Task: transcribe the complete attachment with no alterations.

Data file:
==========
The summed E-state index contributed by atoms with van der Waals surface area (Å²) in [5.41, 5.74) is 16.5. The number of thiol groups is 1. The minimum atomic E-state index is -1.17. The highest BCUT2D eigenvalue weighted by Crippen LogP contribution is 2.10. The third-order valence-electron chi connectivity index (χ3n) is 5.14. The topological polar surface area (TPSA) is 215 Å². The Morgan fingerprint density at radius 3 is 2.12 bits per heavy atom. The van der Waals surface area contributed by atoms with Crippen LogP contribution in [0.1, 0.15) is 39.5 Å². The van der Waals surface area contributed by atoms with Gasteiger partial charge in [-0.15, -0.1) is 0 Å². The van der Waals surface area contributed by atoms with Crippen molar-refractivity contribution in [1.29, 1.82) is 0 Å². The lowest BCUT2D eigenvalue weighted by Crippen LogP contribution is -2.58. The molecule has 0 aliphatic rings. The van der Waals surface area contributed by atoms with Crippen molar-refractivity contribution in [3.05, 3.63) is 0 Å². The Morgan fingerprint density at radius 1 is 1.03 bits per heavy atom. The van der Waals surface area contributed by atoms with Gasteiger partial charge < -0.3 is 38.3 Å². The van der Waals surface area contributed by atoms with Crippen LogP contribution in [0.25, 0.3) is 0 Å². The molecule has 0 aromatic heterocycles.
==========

The summed E-state index contributed by atoms with van der Waals surface area (Å²) in [5.41, 5.74) is 16.5. The number of thiol groups is 1. The minimum atomic E-state index is -1.17. The highest BCUT2D eigenvalue weighted by Crippen LogP contribution is 2.10. The third-order valence-electron chi connectivity index (χ3n) is 5.14. The topological polar surface area (TPSA) is 215 Å². The Morgan fingerprint density at radius 3 is 2.12 bits per heavy atom. The van der Waals surface area contributed by atoms with Crippen LogP contribution in [0.1, 0.15) is 39.5 Å². The van der Waals surface area contributed by atoms with Gasteiger partial charge in [-0.15, -0.1) is 0 Å². The van der Waals surface area contributed by atoms with Crippen molar-refractivity contribution in [1.29, 1.82) is 0 Å². The lowest BCUT2D eigenvalue weighted by Crippen LogP contribution is -2.58. The molecule has 0 aliphatic rings. The van der Waals surface area contributed by atoms with Crippen molar-refractivity contribution in [3.05, 3.63) is 0 Å². The Morgan fingerprint density at radius 1 is 1.03 bits per heavy atom. The van der Waals surface area contributed by atoms with Gasteiger partial charge < -0.3 is 38.3 Å². The van der Waals surface area contributed by atoms with Crippen LogP contribution in [0.25, 0.3) is 0 Å². The molecule has 0 aromatic heterocycles.